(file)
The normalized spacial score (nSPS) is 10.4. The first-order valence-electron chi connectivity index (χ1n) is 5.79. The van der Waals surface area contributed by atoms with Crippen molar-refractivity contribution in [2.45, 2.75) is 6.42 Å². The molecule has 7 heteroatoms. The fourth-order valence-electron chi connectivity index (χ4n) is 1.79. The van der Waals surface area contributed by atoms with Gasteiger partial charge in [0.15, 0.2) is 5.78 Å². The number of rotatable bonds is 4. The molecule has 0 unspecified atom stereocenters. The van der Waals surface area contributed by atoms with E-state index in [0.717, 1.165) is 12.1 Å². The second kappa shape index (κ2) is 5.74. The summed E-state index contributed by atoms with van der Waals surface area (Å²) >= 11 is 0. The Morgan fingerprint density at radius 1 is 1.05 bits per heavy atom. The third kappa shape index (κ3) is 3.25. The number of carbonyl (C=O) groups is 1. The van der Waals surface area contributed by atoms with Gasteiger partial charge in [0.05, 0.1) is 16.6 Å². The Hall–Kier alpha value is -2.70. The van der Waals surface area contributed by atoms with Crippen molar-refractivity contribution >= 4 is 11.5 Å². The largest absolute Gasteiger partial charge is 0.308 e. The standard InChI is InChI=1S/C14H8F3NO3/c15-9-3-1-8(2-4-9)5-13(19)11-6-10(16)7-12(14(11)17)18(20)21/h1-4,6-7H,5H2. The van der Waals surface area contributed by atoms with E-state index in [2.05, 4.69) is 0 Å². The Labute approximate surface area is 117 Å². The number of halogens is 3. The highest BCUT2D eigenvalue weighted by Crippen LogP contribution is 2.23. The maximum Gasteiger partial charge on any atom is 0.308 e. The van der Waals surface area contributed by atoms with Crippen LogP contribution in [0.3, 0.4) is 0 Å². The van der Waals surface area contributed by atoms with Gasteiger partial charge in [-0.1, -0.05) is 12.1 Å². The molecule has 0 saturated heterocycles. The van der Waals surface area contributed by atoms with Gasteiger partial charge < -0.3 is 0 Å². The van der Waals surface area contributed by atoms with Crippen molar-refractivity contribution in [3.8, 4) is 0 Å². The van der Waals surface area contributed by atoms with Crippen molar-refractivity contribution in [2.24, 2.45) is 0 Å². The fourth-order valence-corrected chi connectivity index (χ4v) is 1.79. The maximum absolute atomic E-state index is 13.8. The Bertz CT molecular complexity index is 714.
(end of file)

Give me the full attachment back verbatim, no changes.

The normalized spacial score (nSPS) is 10.4. The first-order valence-electron chi connectivity index (χ1n) is 5.79. The van der Waals surface area contributed by atoms with Crippen molar-refractivity contribution in [2.45, 2.75) is 6.42 Å². The molecule has 7 heteroatoms. The fourth-order valence-electron chi connectivity index (χ4n) is 1.79. The van der Waals surface area contributed by atoms with Gasteiger partial charge in [0.15, 0.2) is 5.78 Å². The number of rotatable bonds is 4. The molecule has 0 unspecified atom stereocenters. The van der Waals surface area contributed by atoms with E-state index in [0.717, 1.165) is 12.1 Å². The second kappa shape index (κ2) is 5.74. The summed E-state index contributed by atoms with van der Waals surface area (Å²) >= 11 is 0. The Morgan fingerprint density at radius 1 is 1.05 bits per heavy atom. The third kappa shape index (κ3) is 3.25. The number of carbonyl (C=O) groups is 1. The van der Waals surface area contributed by atoms with Gasteiger partial charge in [0.05, 0.1) is 16.6 Å². The Hall–Kier alpha value is -2.70. The van der Waals surface area contributed by atoms with Crippen molar-refractivity contribution >= 4 is 11.5 Å². The largest absolute Gasteiger partial charge is 0.308 e. The standard InChI is InChI=1S/C14H8F3NO3/c15-9-3-1-8(2-4-9)5-13(19)11-6-10(16)7-12(14(11)17)18(20)21/h1-4,6-7H,5H2. The van der Waals surface area contributed by atoms with E-state index in [2.05, 4.69) is 0 Å². The Labute approximate surface area is 117 Å². The number of halogens is 3. The highest BCUT2D eigenvalue weighted by Crippen LogP contribution is 2.23. The maximum Gasteiger partial charge on any atom is 0.308 e. The van der Waals surface area contributed by atoms with Crippen LogP contribution in [0.3, 0.4) is 0 Å². The van der Waals surface area contributed by atoms with Gasteiger partial charge in [-0.1, -0.05) is 12.1 Å². The molecule has 0 saturated heterocycles. The van der Waals surface area contributed by atoms with Gasteiger partial charge < -0.3 is 0 Å². The van der Waals surface area contributed by atoms with Crippen molar-refractivity contribution in [3.8, 4) is 0 Å². The van der Waals surface area contributed by atoms with Crippen molar-refractivity contribution in [2.24, 2.45) is 0 Å². The fourth-order valence-corrected chi connectivity index (χ4v) is 1.79. The maximum absolute atomic E-state index is 13.8. The Bertz CT molecular complexity index is 714.